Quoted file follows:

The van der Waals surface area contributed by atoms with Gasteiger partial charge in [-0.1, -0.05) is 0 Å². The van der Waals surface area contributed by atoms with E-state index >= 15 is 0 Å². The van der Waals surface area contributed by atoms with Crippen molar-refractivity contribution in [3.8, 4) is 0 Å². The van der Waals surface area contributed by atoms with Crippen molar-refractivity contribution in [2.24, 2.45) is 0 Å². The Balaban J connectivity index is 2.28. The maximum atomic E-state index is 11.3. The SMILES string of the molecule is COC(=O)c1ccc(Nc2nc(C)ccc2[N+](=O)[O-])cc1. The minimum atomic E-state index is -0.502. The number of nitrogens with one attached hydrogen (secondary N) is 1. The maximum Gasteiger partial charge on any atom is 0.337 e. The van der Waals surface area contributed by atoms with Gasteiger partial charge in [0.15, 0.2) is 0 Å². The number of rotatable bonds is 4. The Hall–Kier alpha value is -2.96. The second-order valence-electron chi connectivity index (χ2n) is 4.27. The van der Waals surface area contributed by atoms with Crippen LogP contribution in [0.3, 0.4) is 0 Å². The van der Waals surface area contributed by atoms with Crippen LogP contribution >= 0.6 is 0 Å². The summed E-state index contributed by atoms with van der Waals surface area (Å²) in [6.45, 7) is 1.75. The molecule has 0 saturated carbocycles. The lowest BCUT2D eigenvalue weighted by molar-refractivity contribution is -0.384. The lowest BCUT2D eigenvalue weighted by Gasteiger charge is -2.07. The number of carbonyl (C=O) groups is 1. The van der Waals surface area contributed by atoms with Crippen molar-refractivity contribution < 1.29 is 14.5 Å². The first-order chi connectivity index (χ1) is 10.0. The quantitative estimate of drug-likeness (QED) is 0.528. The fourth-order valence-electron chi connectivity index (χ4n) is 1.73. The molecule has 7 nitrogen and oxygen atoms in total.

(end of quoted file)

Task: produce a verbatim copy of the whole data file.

The van der Waals surface area contributed by atoms with Gasteiger partial charge in [-0.1, -0.05) is 0 Å². The van der Waals surface area contributed by atoms with E-state index >= 15 is 0 Å². The van der Waals surface area contributed by atoms with Crippen molar-refractivity contribution in [3.8, 4) is 0 Å². The van der Waals surface area contributed by atoms with Crippen molar-refractivity contribution in [2.24, 2.45) is 0 Å². The Balaban J connectivity index is 2.28. The maximum atomic E-state index is 11.3. The SMILES string of the molecule is COC(=O)c1ccc(Nc2nc(C)ccc2[N+](=O)[O-])cc1. The minimum atomic E-state index is -0.502. The number of nitrogens with one attached hydrogen (secondary N) is 1. The maximum Gasteiger partial charge on any atom is 0.337 e. The van der Waals surface area contributed by atoms with Gasteiger partial charge in [0.15, 0.2) is 0 Å². The number of rotatable bonds is 4. The Hall–Kier alpha value is -2.96. The second-order valence-electron chi connectivity index (χ2n) is 4.27. The van der Waals surface area contributed by atoms with Crippen LogP contribution in [0.3, 0.4) is 0 Å². The van der Waals surface area contributed by atoms with Crippen LogP contribution >= 0.6 is 0 Å². The summed E-state index contributed by atoms with van der Waals surface area (Å²) in [6.45, 7) is 1.75. The molecule has 0 saturated carbocycles. The lowest BCUT2D eigenvalue weighted by molar-refractivity contribution is -0.384. The lowest BCUT2D eigenvalue weighted by Gasteiger charge is -2.07. The number of carbonyl (C=O) groups is 1. The van der Waals surface area contributed by atoms with Crippen molar-refractivity contribution < 1.29 is 14.5 Å². The first-order chi connectivity index (χ1) is 10.0. The quantitative estimate of drug-likeness (QED) is 0.528. The fourth-order valence-electron chi connectivity index (χ4n) is 1.73. The molecule has 7 nitrogen and oxygen atoms in total.